Friday, January 18, 2019
Reed Hastings, Netflix CEO, is making bold pronouncements about his company. One wonders if he has gone too far in consigning competitors like Disney to the margins. There is confidence and there is hubris. It might be hard to tell the two apart. Overall, it is smarter to maintain a sense of caution when communicating about the future. No one knows what will happen and the best plans get derailed. That is not to say Netflix is in a weak position. It isn't, but even the strongest companies can run into walls they didn't anticipate. Think of General Electric. Think of Sears. Think of Enron. It is best to remember that human planning and foresight are limited. We can't anticipate everything, and even if we did, there isn't much we can do about most of it. A CEO can be full of himself and make the work of communicators difficult. They know, or should know, the vagaries of life, and they should proceed with respect. When their boss ignores the future, there is a heightened chance of disaster.
Thursday, January 17, 2019
TV commentators, especially, should be accurate about what they say. Otherwise, this might happen. An African-American analyst for CNN accused her radio host of having white privilege when her unseen interrogator is black himself. It was an embarrassing moment, and there was nothing she could do to backtrack. The host took the opportunity to scold her for making assumptions and then emphasized his point about the need for qualifications to rise in the business. That doesn't mean the CNN analyst was completely wrong about the point she was making but she destroyed its impact and looked stupid as a result. The situation would not have happened if someone had just looked up the host before going on the air with him. No one did. In PR, someone could get fired for a mistake like that.
Wednesday, January 16, 2019
PG&E Corp, a California utility, will shortly file for bankruptcy and might be trapped by global warming. Long-running drought in the state has dried brush and trees along its power lines to the point of tinder. Any sparking from its poles ignites vegetation immediately and causes a wildfire. The company already is being sued for the Camp Fire that burned an entire town and caused a loss of life even though authorities have not yet assigned a cause for the blaze. The CEO has stepped down, and the state has said it won't indemnify the company, which is facing $30 billion in penalties. There is little PG&E can do to get out from under its burden. Clearing trees and brush from around its lines would take years and is an expensive never-ending job. Investors have already largely abandoned the company. There are no messages of comfort for them. It is like a butterfly pierced with a pin pushed into a cork board. It can flap its wings but it isn't going anywhere. Its only salvation is that customers need electricity and gas and someone needs to deliver them.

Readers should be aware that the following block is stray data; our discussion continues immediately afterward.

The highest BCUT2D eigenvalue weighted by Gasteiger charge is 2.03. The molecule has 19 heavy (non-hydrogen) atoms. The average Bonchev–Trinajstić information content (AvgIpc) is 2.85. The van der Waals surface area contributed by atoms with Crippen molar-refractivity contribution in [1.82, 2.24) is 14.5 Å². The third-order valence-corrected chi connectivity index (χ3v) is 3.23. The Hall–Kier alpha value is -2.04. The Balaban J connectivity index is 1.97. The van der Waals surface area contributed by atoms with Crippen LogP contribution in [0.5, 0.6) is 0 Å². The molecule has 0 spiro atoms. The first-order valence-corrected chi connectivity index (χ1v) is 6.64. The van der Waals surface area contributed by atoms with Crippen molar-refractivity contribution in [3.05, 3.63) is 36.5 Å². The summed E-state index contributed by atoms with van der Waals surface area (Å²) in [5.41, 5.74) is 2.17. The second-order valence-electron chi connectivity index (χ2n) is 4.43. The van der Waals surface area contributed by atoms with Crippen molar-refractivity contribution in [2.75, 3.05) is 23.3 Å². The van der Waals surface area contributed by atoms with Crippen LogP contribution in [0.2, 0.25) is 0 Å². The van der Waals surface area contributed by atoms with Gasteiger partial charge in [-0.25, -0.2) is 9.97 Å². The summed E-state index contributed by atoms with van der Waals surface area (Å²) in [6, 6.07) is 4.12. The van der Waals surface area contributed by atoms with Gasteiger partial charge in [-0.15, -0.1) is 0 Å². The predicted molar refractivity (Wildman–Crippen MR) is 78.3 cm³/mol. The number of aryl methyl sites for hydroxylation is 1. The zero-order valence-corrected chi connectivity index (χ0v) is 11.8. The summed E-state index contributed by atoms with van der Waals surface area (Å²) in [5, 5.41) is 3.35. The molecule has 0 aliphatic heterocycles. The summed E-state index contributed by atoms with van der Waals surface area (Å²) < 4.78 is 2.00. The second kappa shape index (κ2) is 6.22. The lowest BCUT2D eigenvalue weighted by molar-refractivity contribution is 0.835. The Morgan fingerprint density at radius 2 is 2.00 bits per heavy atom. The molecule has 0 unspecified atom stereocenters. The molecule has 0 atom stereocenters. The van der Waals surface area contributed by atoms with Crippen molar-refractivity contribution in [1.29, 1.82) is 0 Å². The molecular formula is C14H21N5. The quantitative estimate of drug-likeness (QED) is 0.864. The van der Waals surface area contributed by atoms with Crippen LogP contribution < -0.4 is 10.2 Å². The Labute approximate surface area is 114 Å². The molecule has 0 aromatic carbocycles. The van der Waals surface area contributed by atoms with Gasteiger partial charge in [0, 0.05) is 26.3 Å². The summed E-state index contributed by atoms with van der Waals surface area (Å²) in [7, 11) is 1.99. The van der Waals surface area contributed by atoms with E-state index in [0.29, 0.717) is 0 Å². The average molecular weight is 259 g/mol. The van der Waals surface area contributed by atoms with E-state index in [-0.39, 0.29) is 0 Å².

Tuesday, January 15, 2019
Android cell phone users sometimes wonder why they can't have right away the most recent version of the software. The reason is that it must be matched and tested in multiple steps before it can be released in new phones. This graphic explains the process in a creative and fun way. It makes a technical process transparent and understandable. It also burnishes the reputation of Nokia by showing the care the company takes to get things right. It is smart PR and one hopes we can see more of it in the future.
Monday, January 14, 2019
Cold Spring Harbor Laboratory on Long Island has reacted in the only way it can to an embarrassment. It stripped Nobelist James Watson, co-discoverer of DNA, of all of his titles. Watson continues to believe and speak out on a non-scientific relationship between DNA and IQ. He says Africans are inferior as a result. It is a racist opinion coming from a person who ought to know better. The faulty logic is not comprehensible in a person of such stature, but he is definite about his thinking. From a PR perspective, Cold Spring Harbor has done all that it can do by disavowing the ideas and taking punitive measures. The distance between the organization and the individual should be enough in time to preserve its reputation. One is left to wonder how an eminent scientist can take such a wrong turn and persist in it.
Friday, January 11, 2019
Tiffany is practicing smart PR with its pledge to be transparent about the source and preparation of its diamonds. The company understands that its customers don't want to be associated with mines where workers are exploited or from countries where there is strife. So, it is telling everything it can about them and in the process, it is burnishing its image. One wonders why more purveyors of the precious stone haven't done the same. Perhaps they will now that Tiffany has shown leadership. In retrospect, it seems an obvious move, but many good marketing/PR actions seem that way. If it was so apparent, why didn't anyone else think of it a long time ago?
Thursday, January 10, 2019
Cattlemen are upset by a new wave of vegetable substitutes for meat, and well they should be. The plant-based food is getting better all of the time and now is nearly indistinguishable from meat. Ranchers are banding together to lobby state legislatures to require labeling laws. They want meat from cattle clearly marked and vegetable-based products assigned a status that is something else. They don't like the competition. It is inevitable, however, that foods like the Impossible Burger 2.0 will cut into red meat consumption. It is better for you. Stock-growers aren't taking the challenge lying down. They have mounted marketing campaigns to tout the quality and taste of red meat, and they are trying to persuade American consumers to put more of it on the table. It used to be their foe was chicken and to some degree pork. They are hemmed in on all sides now. It will be interesting to see what they do to survive.